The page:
Unlike past generations, most students today have to take out loans in order to get through school. And this money will, ultimately, have to be payed back. If you have taken out loans to fund your education, you will need to know the best ways to go about paying them off.

Once you graduate, you must first find out what type of loans you have and when your payments start. Most federal loans have a grace period of 3 to 9 months. For private loans, check your promissory note. They often have no grace period. Find out who is servicing your loans and go to your loan provider's website. There should be a section for student borrowers and a process to walk you through repayment. While you're there, you should also do some research on how to manage your loans.

If you haven't yet, you may want to look into loan consolidation, which merges multiple loans into one new loan. The new loan will combine all the outstanding balances and have it's own repayment terms, interest rate and monthly payment amounts. Basically, consolidation makes repaying your loans more streamlined and also locks in an interest rate.

Next, you should find the best payment plan for your circumstances. There are many different types of plans. For instance, you may want to consider graduated payments, which start out small and then increase steadily. This is good for recent grads who are a bit strapped for cash now but assume they will be making more money in the future. Talk to representatives at your loan provider, and they should be able to direct you to the best payment options. You can also look into ways to have your loan reimbursed, such as going into military service or certain types of education. Many companies also offer loan reimbursement after employment.

Also, regardless of what type of loan you have, understand the reality of interest. Interest is a fee that is charged for the use of borrowed money. Your interest rate is a percentage, such as 7.5%, of your total debt that will be routinely added to your overall balance. Students need to be aware of how their payment plan interacts with the interest that will continue to grow.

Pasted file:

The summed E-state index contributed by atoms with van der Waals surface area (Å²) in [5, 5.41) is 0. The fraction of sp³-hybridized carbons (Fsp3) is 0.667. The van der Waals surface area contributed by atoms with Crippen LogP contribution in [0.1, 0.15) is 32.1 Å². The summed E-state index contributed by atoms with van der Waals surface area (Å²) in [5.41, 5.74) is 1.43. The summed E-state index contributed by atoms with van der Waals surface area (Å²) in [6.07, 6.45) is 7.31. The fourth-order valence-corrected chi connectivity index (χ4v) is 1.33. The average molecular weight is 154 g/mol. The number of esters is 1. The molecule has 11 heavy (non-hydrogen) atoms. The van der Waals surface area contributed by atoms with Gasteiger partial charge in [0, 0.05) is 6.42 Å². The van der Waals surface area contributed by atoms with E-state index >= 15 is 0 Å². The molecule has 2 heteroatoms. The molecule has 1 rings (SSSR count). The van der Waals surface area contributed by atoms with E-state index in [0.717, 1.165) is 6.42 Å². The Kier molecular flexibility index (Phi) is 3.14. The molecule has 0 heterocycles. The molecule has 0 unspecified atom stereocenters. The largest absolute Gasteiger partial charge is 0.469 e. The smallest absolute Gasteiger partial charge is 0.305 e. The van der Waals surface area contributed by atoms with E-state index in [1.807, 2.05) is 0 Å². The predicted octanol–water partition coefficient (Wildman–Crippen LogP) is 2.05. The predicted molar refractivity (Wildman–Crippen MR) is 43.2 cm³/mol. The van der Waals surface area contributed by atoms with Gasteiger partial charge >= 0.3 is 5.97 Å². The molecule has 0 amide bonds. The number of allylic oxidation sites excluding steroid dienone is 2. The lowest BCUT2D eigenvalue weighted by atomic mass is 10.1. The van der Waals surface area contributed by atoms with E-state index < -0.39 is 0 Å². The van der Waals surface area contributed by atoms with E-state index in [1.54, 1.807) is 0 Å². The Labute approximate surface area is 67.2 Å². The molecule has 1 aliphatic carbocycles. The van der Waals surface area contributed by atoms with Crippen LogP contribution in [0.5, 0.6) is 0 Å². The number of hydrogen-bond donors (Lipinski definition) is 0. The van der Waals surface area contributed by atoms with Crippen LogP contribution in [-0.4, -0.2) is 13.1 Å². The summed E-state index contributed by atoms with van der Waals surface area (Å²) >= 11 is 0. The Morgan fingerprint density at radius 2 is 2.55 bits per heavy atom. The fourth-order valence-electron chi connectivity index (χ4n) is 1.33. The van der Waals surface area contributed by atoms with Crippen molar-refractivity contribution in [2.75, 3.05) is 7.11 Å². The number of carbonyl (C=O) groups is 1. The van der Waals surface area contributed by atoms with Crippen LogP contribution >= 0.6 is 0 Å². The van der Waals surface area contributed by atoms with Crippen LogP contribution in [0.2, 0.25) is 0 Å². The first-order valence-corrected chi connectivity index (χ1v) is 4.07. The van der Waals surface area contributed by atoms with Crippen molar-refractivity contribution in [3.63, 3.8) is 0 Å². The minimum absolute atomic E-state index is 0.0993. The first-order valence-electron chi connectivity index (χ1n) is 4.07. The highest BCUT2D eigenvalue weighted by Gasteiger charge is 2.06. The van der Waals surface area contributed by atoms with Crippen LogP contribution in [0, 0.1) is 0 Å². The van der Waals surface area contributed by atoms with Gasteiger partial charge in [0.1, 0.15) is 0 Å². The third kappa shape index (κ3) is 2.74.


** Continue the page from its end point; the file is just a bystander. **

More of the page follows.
No matter how you decide to repay your loans, just make sure that you don't miss payments. If you miss even one payment on a private loan, it will go into default. With a federal loan, you won't go into default until after you have fallen 270 days behind schedule. However, you will receive plenty of phone calls. Either way, non-payment will result in serious marks on your credit score. Your loan may be turned over to a collection agency, or you may be sued for the entire amount of the loan. There is also a chance that your wages may be garnished up to 15% by the federal government.

Make sure that you never fall behind, because student loans are actually some of the most forgiving types of debts. In fact, if you begin to have trouble making payments, many loan providers (especially federal providers) allow loan holders to apply for deferment, which is a temporary hold on payment. You will, of course, need to prove your inability to pay, but, if you have substantial claims, you can stop payments on your loans for long periods of time. Graduates can also get deferment if they enroll for military activity or go back to school.

For more help with student loans, the U.S. Department of Education provides information on loan types and the total amount of all your loans at The National Student Loan Data System


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